Diversifying Future Innovators in Socially Engaged Biogas Research
From left: Elyssa Serrilli (Northeast Biogas Initiative), Enrique 'Henry' Suárez (Education), Erica Light (iCons) and Martin Hunter (Biomedical Engineering).
The impacts of climate change are felt more and more each year. Still, rapid expansion of renewable energy to combat climate change and increase energy resilience disproportionately excludes low-income communities of color–the same communities most severely impacted by dependence on fossil fuels. To ensure a just energy transition, access to renewable energy must expand to those typically priced out by prohibitively high costs. Small-scale biogas systems are emerging in the US as a low-cost and low-tech solution to expanding access to renewable energy technology and the associated financial and environmental benefits.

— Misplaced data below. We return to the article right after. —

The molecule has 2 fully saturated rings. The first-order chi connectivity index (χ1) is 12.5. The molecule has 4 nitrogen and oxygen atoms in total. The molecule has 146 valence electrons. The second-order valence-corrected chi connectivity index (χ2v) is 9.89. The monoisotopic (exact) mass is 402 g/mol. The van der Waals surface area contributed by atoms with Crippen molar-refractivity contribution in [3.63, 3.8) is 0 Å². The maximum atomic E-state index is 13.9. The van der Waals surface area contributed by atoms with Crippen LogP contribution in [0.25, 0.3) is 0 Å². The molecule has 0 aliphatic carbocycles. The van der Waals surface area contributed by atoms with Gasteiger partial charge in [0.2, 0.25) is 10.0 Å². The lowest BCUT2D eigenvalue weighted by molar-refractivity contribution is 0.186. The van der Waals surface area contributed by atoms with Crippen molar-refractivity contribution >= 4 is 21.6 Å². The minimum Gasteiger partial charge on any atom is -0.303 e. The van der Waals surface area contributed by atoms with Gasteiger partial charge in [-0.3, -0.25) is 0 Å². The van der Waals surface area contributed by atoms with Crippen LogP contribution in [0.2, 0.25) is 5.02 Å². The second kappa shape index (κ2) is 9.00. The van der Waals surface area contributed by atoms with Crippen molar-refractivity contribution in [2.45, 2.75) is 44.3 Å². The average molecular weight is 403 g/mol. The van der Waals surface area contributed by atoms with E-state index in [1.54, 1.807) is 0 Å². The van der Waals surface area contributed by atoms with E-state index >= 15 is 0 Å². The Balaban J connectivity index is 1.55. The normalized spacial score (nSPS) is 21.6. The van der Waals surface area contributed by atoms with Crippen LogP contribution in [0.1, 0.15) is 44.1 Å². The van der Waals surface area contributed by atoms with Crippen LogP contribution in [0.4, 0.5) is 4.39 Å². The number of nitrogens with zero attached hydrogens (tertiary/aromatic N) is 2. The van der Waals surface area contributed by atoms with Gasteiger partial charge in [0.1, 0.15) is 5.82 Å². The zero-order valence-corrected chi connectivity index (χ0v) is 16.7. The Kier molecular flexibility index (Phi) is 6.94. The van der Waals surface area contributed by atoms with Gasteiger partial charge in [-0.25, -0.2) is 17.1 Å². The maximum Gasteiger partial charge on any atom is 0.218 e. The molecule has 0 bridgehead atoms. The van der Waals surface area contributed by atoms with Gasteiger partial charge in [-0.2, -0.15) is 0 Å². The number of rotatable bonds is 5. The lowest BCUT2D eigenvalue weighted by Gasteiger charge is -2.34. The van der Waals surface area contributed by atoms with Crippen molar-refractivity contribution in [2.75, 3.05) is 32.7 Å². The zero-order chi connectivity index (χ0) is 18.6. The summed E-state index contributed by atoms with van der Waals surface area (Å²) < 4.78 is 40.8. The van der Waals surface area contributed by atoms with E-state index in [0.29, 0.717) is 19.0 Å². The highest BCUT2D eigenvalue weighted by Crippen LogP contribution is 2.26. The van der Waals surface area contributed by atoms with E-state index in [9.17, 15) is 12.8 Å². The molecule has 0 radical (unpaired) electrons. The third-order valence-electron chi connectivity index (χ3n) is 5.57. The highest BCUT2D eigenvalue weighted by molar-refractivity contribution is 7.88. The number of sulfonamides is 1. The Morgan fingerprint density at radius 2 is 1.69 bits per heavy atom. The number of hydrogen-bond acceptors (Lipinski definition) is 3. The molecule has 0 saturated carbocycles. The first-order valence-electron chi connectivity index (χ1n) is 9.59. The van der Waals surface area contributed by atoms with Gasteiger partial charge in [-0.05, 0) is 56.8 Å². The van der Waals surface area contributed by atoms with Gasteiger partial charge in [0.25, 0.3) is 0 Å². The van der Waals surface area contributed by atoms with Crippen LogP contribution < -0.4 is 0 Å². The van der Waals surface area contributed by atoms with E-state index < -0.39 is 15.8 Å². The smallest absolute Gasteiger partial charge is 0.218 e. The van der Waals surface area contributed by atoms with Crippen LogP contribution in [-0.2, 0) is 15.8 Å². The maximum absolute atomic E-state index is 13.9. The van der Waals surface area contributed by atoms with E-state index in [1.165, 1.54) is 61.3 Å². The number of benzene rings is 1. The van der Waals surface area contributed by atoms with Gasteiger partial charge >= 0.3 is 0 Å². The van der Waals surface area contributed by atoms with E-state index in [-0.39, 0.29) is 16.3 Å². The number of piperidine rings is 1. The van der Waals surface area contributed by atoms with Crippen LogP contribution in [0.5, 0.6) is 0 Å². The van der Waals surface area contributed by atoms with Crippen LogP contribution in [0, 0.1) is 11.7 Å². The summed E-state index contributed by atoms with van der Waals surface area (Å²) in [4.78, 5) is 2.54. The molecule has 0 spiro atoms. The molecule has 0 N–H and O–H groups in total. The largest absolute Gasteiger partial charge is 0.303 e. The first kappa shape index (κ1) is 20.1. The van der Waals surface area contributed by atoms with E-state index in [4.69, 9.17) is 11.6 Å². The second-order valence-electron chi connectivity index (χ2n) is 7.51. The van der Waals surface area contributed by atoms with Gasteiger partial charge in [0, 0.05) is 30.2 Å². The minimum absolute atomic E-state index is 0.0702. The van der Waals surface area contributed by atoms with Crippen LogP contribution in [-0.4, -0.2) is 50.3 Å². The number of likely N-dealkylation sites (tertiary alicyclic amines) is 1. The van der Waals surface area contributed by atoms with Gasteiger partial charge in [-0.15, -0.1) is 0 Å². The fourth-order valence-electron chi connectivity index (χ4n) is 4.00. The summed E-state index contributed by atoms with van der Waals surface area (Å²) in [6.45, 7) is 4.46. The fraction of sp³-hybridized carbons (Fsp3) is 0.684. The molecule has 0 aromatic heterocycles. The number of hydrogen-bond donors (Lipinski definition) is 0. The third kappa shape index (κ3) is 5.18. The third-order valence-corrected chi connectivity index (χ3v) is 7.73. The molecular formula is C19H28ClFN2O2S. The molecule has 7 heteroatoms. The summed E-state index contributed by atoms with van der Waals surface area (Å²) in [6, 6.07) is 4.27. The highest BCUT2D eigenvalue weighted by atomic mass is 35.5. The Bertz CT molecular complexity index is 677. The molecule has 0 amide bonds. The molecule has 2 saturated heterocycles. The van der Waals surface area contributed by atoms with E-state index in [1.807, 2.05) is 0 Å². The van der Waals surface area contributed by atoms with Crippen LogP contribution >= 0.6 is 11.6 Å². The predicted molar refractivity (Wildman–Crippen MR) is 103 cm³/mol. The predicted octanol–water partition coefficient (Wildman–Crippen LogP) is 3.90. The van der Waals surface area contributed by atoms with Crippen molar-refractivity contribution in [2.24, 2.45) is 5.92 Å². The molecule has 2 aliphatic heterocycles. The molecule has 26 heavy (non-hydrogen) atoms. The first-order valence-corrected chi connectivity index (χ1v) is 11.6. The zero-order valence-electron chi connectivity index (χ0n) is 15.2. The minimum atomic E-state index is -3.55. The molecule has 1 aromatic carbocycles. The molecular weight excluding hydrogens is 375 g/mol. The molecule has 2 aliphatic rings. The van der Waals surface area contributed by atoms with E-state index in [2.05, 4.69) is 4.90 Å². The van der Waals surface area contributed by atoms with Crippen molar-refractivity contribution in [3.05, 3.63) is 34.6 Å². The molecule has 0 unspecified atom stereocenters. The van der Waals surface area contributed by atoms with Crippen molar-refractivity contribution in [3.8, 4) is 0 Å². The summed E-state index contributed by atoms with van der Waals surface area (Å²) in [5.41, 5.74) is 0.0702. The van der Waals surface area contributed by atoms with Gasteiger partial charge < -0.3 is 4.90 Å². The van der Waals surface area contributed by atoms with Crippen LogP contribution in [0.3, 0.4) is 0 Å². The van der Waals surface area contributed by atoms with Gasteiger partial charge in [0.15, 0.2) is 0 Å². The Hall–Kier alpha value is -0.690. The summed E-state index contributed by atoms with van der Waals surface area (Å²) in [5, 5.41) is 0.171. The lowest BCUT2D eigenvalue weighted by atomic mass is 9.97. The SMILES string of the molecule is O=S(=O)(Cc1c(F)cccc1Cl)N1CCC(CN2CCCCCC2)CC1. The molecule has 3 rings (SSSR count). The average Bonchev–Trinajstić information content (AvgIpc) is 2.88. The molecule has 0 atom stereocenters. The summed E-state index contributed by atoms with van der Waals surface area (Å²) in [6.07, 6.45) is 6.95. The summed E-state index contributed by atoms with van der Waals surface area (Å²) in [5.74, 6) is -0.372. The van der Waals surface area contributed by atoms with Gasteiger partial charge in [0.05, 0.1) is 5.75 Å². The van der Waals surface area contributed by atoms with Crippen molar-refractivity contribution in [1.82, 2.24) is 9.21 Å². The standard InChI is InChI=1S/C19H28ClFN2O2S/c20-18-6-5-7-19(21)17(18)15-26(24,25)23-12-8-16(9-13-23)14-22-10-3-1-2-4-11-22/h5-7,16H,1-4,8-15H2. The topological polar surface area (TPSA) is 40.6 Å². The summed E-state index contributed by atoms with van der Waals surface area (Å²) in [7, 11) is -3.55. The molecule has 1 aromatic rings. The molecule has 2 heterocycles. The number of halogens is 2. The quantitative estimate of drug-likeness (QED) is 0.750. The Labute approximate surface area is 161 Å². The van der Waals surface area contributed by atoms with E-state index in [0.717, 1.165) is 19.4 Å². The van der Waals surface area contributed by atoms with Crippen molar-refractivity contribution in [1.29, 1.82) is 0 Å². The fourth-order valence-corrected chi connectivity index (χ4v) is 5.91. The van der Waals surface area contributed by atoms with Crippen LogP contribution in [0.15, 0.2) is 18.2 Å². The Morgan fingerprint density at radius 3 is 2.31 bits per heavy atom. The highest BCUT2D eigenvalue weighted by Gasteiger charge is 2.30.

Sustaining such efforts toward climate justice requires that PK-16 students who will become the future generation of experts in Science, Technology, Engineering, and Mathematics (STEM) be trained both as interdisciplinary research innovators and socially conscious advocates. Biogas presents an exciting avenue for putting students in the driver’s seat of community-engaged research at the intersections of agriculture, energy, engineering, human health, microbiology, waste processing, and social justice. With this in mind, a team from UMass Amherst and Northeast Biogas Initiative is piloting an undergraduate student-driven biogas research endeavor to advance three parallel aims: 1) implement and optimize new biogas digesters in service of local community organizations involved in agriculture and food production, 2) mentor diverse cohorts of undergraduates through the stages of inquiry and research, and 3) assess the impact of student-driven inquiry experiences on students’ research skills and personal identification with research.